2. 3-11-2008

    Bryan,

    Its difficult to know from just this text whether or not this two slave girls (literally, “handmaidens”) were leaders in the church or not. Pliny used the word that eventually came to refer to an official position within the church, but it may not have had (and probably didn’t have) this technical meaning so early in the life of the church.

    -Alan

  3. 10-11-2012

    What is absent here speaks as loud as what is present. The ekklesia of this era joined together, they were simple, and in this simplicity deemed a threat. Not a threat to the community, or to one another, but a threat to the political rule of a pagan system.

    Thanks Alan for re-posting this.

  4. 10-12-2012

    Jim,

    I’ve studied most (all that I know about anyone) of the earliest descriptions of Christian gatherings. They all different from one another. But, when compared to today’s gatherings, there is much that is “absent.”

    -Alan

  5. 1-7-2013

    “(the Christians bound) themselves by oath, not to some crime, but not to commit fraud, theft, or adultery, not falsify their trust, nor to refuse to return a trust when called upon to do so.”

    In “The Road to Missional,” Michael Frost talks about how each of us believers should be a walking, talking “trailer” or preview of the coming Kingdom. This shows that the people in 110 AD were striving to be Kingdom People, or Shalom People, in their community, giving others a foretaste of grace, justice, peace and love that Christ will bring with him.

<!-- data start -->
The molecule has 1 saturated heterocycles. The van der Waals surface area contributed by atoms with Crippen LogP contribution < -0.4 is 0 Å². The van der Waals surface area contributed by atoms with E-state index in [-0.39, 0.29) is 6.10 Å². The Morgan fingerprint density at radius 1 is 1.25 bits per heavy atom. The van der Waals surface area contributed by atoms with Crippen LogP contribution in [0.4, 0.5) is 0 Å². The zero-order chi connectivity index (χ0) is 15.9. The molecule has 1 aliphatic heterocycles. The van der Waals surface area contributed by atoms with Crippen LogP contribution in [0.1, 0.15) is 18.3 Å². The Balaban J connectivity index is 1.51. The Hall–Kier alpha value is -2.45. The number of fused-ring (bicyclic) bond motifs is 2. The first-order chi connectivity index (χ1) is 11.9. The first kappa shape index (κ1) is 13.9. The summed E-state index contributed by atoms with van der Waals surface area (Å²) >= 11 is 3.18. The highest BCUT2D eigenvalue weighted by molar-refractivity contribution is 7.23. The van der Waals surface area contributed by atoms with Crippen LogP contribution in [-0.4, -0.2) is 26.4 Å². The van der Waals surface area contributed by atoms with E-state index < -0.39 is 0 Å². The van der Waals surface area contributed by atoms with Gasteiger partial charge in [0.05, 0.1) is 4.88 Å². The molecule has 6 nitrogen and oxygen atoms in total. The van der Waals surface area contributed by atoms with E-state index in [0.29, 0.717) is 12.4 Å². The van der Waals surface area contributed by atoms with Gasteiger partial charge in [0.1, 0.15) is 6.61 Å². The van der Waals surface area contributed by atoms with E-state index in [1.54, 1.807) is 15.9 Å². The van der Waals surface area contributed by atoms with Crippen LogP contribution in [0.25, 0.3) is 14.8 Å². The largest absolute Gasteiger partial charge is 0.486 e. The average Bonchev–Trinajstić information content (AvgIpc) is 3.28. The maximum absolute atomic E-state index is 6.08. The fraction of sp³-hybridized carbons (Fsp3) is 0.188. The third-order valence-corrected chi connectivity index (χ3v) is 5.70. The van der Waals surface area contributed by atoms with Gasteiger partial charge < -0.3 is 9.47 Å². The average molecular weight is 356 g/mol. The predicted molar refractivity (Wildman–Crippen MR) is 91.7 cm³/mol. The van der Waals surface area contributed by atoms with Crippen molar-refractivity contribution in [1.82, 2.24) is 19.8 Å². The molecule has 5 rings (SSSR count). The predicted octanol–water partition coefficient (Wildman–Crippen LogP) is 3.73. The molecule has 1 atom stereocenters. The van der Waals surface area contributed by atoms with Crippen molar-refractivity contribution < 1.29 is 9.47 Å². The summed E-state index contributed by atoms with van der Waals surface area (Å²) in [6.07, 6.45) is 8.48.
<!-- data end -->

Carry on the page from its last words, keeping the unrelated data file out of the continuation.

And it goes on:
6. 1-7-2013

    Dan,

    I think that’s a good point. Historically, Pliny was probably talking more about the purpose of the Christians gathering together from the perspective of the empire. While Pliny tortured some of the Christians to investigate their meetings, he did not do it specifically because of their faith in Christ. Instead, the Roman empire had outlawed any kind of illegal gathering because of several groups who were meeting together to rise up against the emperor. In another city, he wrote something similar about a group of firefighters (if I remember correctly). Thus, his description of the Christians binding themselves “by oath, not to some crime” probably refers to the illegal and criminal activities that he was looking for. Nevertheless, it is good that he found examples of Christ when he questioned and tortured some of the Christians.

    -Alan